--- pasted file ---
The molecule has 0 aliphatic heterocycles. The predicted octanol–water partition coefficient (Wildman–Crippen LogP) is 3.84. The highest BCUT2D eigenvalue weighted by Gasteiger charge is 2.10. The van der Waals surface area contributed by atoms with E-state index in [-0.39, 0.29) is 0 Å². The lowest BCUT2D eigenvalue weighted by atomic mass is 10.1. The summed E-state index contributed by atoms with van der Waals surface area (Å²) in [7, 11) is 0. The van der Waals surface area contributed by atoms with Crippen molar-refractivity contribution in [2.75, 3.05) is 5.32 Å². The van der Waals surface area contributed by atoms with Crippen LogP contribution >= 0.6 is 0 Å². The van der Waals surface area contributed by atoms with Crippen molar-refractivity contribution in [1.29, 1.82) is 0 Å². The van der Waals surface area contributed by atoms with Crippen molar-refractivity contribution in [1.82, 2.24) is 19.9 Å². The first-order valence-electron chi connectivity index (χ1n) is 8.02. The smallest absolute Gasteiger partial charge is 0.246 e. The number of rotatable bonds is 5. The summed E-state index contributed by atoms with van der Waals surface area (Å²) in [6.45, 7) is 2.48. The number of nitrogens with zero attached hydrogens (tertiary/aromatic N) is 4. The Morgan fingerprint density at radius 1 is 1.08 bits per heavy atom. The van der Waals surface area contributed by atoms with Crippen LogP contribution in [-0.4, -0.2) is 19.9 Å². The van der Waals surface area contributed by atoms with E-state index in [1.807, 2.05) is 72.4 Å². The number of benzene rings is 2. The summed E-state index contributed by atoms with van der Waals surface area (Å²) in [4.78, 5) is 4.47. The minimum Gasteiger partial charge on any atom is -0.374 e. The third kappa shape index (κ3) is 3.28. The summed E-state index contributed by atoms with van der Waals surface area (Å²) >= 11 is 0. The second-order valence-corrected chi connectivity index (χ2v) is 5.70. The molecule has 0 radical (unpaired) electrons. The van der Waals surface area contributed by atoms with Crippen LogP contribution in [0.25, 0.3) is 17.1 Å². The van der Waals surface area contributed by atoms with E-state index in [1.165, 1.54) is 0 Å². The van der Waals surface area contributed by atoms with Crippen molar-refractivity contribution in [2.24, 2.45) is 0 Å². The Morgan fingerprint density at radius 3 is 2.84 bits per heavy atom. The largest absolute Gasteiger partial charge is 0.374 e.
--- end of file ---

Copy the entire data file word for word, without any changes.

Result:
The molecule has 0 aliphatic heterocycles. The predicted octanol–water partition coefficient (Wildman–Crippen LogP) is 3.84. The highest BCUT2D eigenvalue weighted by Gasteiger charge is 2.10. The van der Waals surface area contributed by atoms with E-state index in [-0.39, 0.29) is 0 Å². The lowest BCUT2D eigenvalue weighted by atomic mass is 10.1. The summed E-state index contributed by atoms with van der Waals surface area (Å²) in [7, 11) is 0. The van der Waals surface area contributed by atoms with Crippen molar-refractivity contribution in [2.75, 3.05) is 5.32 Å². The van der Waals surface area contributed by atoms with Crippen LogP contribution >= 0.6 is 0 Å². The van der Waals surface area contributed by atoms with Crippen molar-refractivity contribution in [1.29, 1.82) is 0 Å². The van der Waals surface area contributed by atoms with Crippen molar-refractivity contribution in [1.82, 2.24) is 19.9 Å². The first-order valence-electron chi connectivity index (χ1n) is 8.02. The smallest absolute Gasteiger partial charge is 0.246 e. The number of rotatable bonds is 5. The summed E-state index contributed by atoms with van der Waals surface area (Å²) in [6.45, 7) is 2.48. The number of nitrogens with zero attached hydrogens (tertiary/aromatic N) is 4. The Morgan fingerprint density at radius 1 is 1.08 bits per heavy atom. The van der Waals surface area contributed by atoms with Crippen LogP contribution in [-0.4, -0.2) is 19.9 Å². The van der Waals surface area contributed by atoms with E-state index in [1.807, 2.05) is 72.4 Å². The number of benzene rings is 2. The summed E-state index contributed by atoms with van der Waals surface area (Å²) in [4.78, 5) is 4.47. The minimum Gasteiger partial charge on any atom is -0.374 e. The third kappa shape index (κ3) is 3.28. The summed E-state index contributed by atoms with van der Waals surface area (Å²) >= 11 is 0. The second-order valence-corrected chi connectivity index (χ2v) is 5.70. The molecule has 0 radical (unpaired) electrons. The van der Waals surface area contributed by atoms with Crippen LogP contribution in [0.25, 0.3) is 17.1 Å². The van der Waals surface area contributed by atoms with E-state index in [1.165, 1.54) is 0 Å². The van der Waals surface area contributed by atoms with Crippen molar-refractivity contribution in [2.24, 2.45) is 0 Å². The Morgan fingerprint density at radius 3 is 2.84 bits per heavy atom. The largest absolute Gasteiger partial charge is 0.374 e.